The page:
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The National Conference of Insurance Legislators (NCOIL) Property and Casualty Insurance Committee meetings commence next Thursday, Nov. 18, at the annual NCOIL meeting to be held in Austin, Texas. Included in the meeting will be the discussion of the proposed Model Act Regarding Motor Vehicle Crash Parts and Repair. The model requires disclosure and consent prior to crash part repair or replacement; establishes conditions whereby insurers may specify the use of aftermarket crash parts; and mandates permanent identification of crash parts.
The model legislation lays out situations in which insurers may specify the use of aftermarket crash parts in repairs. Per the legislation, to specify the use of aftermarket parts, insurers would have to:
Disclose in writing, in the issuance or renewal of a comprehensive or collision insurance policy, that the insurer may specify the use of aftermarket, certified, recycled or remanufactured crash parts.
Ensure that the specified aftermarket crash parts are warranted by the manufacturer or distributor to equal or exceed the car company’s warranty for the crash part in terms of kind, quality, safety, fit and performance. Replacement crash parts certified to meet the standards set by an American National Standards Institute (ANSI)-recognized entity would be deemed "equivalent" to corresponding OEM crash parts.
Pay the cost of any modifications to parts that may become necessary to effect the repair.
Identify to the consumer, in a written estimate prior to the repair, any aftermarket crash part that will be used and that the manufacturer and/or distributor of the aftermarket part warrants it, rather than the OEM.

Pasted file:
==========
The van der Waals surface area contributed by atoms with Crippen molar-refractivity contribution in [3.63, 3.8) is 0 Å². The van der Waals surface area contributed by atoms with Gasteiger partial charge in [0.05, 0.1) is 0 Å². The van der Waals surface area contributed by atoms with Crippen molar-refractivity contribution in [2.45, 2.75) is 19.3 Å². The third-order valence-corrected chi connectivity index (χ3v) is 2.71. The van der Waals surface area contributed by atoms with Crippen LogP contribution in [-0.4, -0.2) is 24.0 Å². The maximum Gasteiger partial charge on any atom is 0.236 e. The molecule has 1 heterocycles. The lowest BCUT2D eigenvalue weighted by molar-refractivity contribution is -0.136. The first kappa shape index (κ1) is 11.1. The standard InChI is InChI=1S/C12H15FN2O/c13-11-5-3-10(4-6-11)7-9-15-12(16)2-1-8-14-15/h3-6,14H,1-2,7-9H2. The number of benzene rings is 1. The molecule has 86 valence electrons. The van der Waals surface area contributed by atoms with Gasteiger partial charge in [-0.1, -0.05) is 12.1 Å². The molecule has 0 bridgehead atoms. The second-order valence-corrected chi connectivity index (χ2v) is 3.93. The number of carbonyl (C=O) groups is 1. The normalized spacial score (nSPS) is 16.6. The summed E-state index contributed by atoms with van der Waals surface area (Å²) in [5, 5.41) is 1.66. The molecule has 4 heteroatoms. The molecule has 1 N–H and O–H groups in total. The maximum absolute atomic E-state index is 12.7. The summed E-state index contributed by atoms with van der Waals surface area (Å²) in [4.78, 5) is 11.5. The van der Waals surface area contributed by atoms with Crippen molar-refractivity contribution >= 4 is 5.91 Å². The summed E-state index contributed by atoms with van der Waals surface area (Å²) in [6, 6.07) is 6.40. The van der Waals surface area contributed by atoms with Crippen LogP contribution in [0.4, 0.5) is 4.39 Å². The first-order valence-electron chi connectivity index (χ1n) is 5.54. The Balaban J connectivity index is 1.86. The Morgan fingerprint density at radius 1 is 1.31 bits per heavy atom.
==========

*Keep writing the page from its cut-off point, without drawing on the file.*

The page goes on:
The Society of Collision Repair Specialists (SCRS) intends to oppose both the crash parts model and steering model.
"In regard to the crash parts model, we’ve communicated our overarching objections to it consistently both over the last decade when it was introduced and over the last couple of years when it was reintroduced to the committee," says SCRS Executive Director Aaron Schulenburg. "The objections we have provided over the last several hearings have remained unaddressed and we continue to be concerned about them."
Regarding the crash parts model, SCRS believes:
It doesn’t place greater responsibility on parts manufacturers and/or distributors to improve the overall quality or limit the market to only receiving high quality parts but instead shifts the burden to the repair facility and increases its liability in the process. For example, in Section 5, the language requires repairers to affix a permanent, non-removeable identification on the parts instead of stating that only parts where the manufacturer has permanently stamped the part with an ID can be sold.
Parts in general are sold interstate, and therefore this model has the potential to be adopted or ignored on a state-by-state basis, thus negating its effectiveness even in states which pass it.
Just because an aftermarket part is certified doesn’t mean it can or should be defined as equivalent to the OEM part. Not all certification programs require that the part meets every equivalence, just that it met the criteria established by the certifying body.